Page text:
The first taste is for acidity, how the coffee strikes the tongue. Is it bright? Is it a jolt? Is it flat? This is really a physical sensation, as I discovered. Acidity in coffee is very different than acidity in wine, though we use some of the same terms to describe it, such as brightness, or crispness. Yet with coffee it is more about how it hits the tongue, the side of the mouth, the way it feels rather than how it tastes.

The second taste is for flavor. So much of flavor is aroma. Ask my friend Beth, she of no sense of smell. I have learned so much from how she tastes things, how we can taste the exact same thing and have such very different responses. She really has taught me what part is truly my taste buds, and what part is aroma. For this second taste it really was putting together the smell and the taste.

The third taste is for body. This is where you evaluate the viscosity. The way Paul explained it was to use our tongues as scales and see how the liquid felt in our mouths. Is it thin like water? Is it thick like honey? Does it feel like it coats the mouth? I loved these descriptions, they were great visuals for me. And, indeed, the three different coffees did indeed have different bodies to them. There wasn’t a viscous honey among them, but there was a difference in the mouth feel.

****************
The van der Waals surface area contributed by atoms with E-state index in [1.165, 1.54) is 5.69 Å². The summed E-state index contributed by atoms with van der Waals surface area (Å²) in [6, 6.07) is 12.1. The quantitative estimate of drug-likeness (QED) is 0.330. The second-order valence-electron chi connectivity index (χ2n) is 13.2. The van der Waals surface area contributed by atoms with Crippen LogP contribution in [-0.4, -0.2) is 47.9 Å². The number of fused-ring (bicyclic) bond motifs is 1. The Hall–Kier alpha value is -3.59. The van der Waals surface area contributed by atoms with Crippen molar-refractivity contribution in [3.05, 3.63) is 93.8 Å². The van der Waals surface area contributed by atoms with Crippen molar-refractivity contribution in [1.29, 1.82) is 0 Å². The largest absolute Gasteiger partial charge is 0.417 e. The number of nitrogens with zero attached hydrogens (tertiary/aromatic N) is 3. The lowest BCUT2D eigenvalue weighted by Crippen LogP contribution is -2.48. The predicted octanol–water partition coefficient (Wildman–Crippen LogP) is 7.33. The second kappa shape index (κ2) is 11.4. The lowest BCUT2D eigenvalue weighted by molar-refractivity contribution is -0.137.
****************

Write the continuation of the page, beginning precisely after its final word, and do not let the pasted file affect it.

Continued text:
Again, we talk about mouth feel in wine as well. We talk about silkiness, we talk about creaminess, sometimes the word chewy is used. These apply with coffee as well. The different coffee had different mouth feels. The first one was fluid and silky. The second was very similar. The third was closer to creamy.

Paul had asked us at the beginning, after the first sniff test, which of the three coffee we would choose if we could only drink one of them for the rest of our lives. I had chosen the first one. Maybe it was because it was the first one I smelled. Maybe it was the somewhat heady woody aroma. Maybe it was that it was the first one; but I did favor it of the three.

At the end he asked us the question again. This time it was the third one that I chose. I had fallen for the feel of it, for the brightness, for the subtle citrus tones and the deep nuttiness of it. Oddly enough the first one was a bit too strong, a bit too tobacco tasting. The second one? It never was my favorite of the three. I think it was over shadowed a bit. A nice coffee, perfectly drinkable; but ultimately not my cup of…coffee.

Paul then revealed what the coffees were. The first was a Brazilian peaberry; the second was Kona, the third was Ethiopian Yergacheffe. I made note of this. Because I really think that I could drink that third coffee every day for the rest of my life and be perfectly happy.

All in all, I came away from the coffee cupping feeling like I had learned a lot. It was interesting to have the contrast of wine tasting to relate to. It was interesting to see how the pros do it. It was fun to try it myself. I really hope that they continue to do these, I know I would go to another one if I had the chance.